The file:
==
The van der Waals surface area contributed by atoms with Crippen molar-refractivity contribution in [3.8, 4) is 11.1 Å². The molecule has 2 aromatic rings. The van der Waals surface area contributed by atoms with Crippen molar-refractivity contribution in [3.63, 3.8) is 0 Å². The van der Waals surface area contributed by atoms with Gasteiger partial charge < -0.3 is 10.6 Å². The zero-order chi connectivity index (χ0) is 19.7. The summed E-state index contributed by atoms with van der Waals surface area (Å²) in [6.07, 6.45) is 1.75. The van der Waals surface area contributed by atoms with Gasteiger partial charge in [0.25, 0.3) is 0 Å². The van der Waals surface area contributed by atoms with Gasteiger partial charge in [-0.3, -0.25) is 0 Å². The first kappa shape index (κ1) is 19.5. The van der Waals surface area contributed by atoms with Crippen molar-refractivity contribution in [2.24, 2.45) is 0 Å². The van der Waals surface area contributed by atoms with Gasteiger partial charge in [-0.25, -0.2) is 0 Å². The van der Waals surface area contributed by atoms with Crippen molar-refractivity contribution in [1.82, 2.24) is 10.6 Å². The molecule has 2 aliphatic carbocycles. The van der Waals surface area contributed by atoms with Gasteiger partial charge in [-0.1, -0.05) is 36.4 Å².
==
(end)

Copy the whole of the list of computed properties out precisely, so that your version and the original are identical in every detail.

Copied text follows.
The van der Waals surface area contributed by atoms with Crippen molar-refractivity contribution in [3.8, 4) is 11.1 Å². The molecule has 2 aromatic rings. The van der Waals surface area contributed by atoms with Crippen molar-refractivity contribution in [3.63, 3.8) is 0 Å². The van der Waals surface area contributed by atoms with Gasteiger partial charge < -0.3 is 10.6 Å². The zero-order chi connectivity index (χ0) is 19.7. The summed E-state index contributed by atoms with van der Waals surface area (Å²) in [6.07, 6.45) is 1.75. The van der Waals surface area contributed by atoms with Gasteiger partial charge in [0.25, 0.3) is 0 Å². The van der Waals surface area contributed by atoms with Gasteiger partial charge in [-0.3, -0.25) is 0 Å². The first kappa shape index (κ1) is 19.5. The van der Waals surface area contributed by atoms with Crippen molar-refractivity contribution in [2.24, 2.45) is 0 Å². The van der Waals surface area contributed by atoms with Gasteiger partial charge in [-0.25, -0.2) is 0 Å². The van der Waals surface area contributed by atoms with Crippen molar-refractivity contribution in [1.82, 2.24) is 10.6 Å². The molecule has 2 aliphatic carbocycles. The van der Waals surface area contributed by atoms with Gasteiger partial charge in [-0.1, -0.05) is 36.4 Å².